Increasing the odds of survival with bigger maps and dynamic environments.
There’s a certain appeal to dying repeatedly in a game beside the man who made it. Game director Hermen Hulst stood behind me as I died two, three, and four times in Killzone 4 and afterward told me I was the most “chipper” person he’d ever met that died that often in a demo.
I told him I was happy to do it — because Killzone is one of those games that’s supposed to be hard. I take my multiple deaths as proof of Shadow Fall’s faithfulness to the established difficultly level of the series. Any KZ veteran will tell you that it’s not supposed to be the kind of game where you can rush out with no cover, guns blazing, and walk away from the level in only one play-through.
Killzone Shadow Fall sticks with the difficultly, but increases the options players have for coping with it. The game first introduces a portable drone called OWL, which can be used to attack enemies, stage distractions, trip mines and other traps, and hack computers by remote while the player keeps his or her character safe behind cover. The OWL cannot be totally destroyed in combat, but it does take damage — and may need to return to the player to regenerate if it gets hit too badly. Enemies will also see and react to the OWL if it’s sent out to, say, hack an alarm system directly in their line of sight.
Second, each level in Shadow Fall is significantly larger and more dynamic than in previous KZ games — giving the player multiple objectives per level and some choice of how to complete those objectives.
The level I played in a private area of Sony Computer Entertainment’s PlayStaiton 4 demo booth, for example, was sparse forest on the edge of a rocky cliff overlooking the sea. Somewhere near the coast, a ship carrying Vektan operatives had gone down and my objective was to retrieve the data they’d collected and extract the survivors. Because Shadow Fall is set in a Cold War-style environment where the Helghast and Vektan are trying to not be at war with one another, this extraction is supposed to be done with stealth.
My objectives in the level involved taking out a communications tower, disabling some automatic guns, finding the downed ship, and then making contact with the operatives (that wisely did not stay in the ship after it crashed). I can do any one of these objectives in any order I wish — but the order I choose has a direct impact on how the level plays out. For example, if I disable the guns and take out the tower before finding the operatives, the operatives will immediately join up with me to head to the extraction point. If I haven’t done either of those things, they choose to stay in their hiding place while I deal with those two obstacles – but they do give me the data, regardless of whether or not they come with me.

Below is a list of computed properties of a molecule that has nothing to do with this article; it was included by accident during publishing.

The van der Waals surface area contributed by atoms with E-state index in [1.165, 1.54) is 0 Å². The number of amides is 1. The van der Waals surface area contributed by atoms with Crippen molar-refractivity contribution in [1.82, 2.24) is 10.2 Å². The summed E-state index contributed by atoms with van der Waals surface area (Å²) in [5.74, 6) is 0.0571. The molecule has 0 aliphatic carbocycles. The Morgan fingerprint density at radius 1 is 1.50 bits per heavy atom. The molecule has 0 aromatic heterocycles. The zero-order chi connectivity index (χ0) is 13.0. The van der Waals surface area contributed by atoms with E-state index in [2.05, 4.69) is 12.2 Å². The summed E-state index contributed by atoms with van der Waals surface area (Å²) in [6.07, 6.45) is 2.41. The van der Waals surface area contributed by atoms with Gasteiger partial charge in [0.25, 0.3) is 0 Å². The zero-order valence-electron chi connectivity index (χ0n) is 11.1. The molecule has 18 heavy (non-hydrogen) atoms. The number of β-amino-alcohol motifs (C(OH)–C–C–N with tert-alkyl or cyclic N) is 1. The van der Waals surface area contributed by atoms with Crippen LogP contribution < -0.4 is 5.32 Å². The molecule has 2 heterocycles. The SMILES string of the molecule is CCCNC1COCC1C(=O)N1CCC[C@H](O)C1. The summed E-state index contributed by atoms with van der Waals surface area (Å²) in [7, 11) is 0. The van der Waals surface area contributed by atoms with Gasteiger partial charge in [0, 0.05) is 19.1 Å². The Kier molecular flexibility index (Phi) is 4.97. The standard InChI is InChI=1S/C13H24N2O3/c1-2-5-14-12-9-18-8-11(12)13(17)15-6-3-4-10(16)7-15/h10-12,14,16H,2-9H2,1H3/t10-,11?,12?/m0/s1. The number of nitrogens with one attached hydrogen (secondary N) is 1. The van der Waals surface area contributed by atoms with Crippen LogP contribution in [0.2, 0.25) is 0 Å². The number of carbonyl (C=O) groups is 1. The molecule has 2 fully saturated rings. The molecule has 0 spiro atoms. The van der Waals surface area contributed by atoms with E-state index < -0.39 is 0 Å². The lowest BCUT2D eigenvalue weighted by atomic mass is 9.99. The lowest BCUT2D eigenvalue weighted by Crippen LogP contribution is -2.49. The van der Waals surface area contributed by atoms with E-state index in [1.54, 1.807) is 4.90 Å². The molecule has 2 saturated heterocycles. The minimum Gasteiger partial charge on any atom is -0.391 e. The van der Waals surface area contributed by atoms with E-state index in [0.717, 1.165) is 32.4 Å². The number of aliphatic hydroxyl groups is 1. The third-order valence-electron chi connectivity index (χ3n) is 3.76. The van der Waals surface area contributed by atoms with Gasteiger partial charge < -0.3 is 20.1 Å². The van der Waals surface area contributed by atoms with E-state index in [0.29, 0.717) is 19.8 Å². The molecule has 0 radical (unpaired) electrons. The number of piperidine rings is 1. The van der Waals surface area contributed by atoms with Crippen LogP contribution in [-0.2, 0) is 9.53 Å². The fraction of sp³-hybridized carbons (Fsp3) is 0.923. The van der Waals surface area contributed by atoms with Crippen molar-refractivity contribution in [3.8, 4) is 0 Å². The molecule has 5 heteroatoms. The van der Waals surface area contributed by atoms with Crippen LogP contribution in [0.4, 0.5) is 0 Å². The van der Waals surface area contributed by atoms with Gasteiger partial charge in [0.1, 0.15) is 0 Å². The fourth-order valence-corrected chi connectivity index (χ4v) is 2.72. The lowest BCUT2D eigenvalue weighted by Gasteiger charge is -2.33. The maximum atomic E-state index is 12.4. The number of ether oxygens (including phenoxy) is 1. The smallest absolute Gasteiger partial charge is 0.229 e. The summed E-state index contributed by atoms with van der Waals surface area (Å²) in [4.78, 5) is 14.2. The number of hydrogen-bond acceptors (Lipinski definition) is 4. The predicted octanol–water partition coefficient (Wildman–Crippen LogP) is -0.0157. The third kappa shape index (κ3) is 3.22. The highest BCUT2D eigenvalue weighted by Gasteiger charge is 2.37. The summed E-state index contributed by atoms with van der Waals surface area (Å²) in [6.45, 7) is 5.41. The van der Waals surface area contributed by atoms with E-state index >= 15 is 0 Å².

Combat covers the basics – the gruesome close-quarters melee attacks familiar to Killzone fans, the varied gun options (sniper rifle, rapid fire automatic, etc.) with optional sights, a targeting reticule that turns read when directly over an enemy. A few new tools through the OWL, however, give players a tactical advantage. For example, there’s a Pulse tool that detects and highlights enemies in fixed radius from the player — the highlights are visible even through walls and cover. There’s also a shield tool which the player can fire from behind, and it’s especially useful if they find a convenient bottle neck on the map which prevents enemies from flanking the shield. These tactical advantages give the player more control over the flow of gameplay in a level, and buy the player time to think about how they want to take out enemies.
With the new level layouts and OWL tools, Killzone Shadow Fall may be the most stealthy title in the series so far. With the PlayStation 4’s “share” ability, developer Guerrilla Games is hoping to see players upload videos displaying the various methods they used to get past levels. Also of note is the game’s use of the PS4 controller’s touchpad – players can navigate the OWL’s commands and abilities by flicking a finger across the surface of the pad and pressing R1 to activate… or they can be lame and press a button to bring up the ability wheel.
The demo ended when I died for the fourth time after lobbing a grenade at a retreating Helghast and then running right on top of it because I changed my mind and decided to break the guy’s neck. I actually survived the blast long enough to complete the melee kill, but collapsed immediately afterward. Hulst laughed, I laughed, and then had to hand it off to the next journalist in line. Who probably died just as often as I did.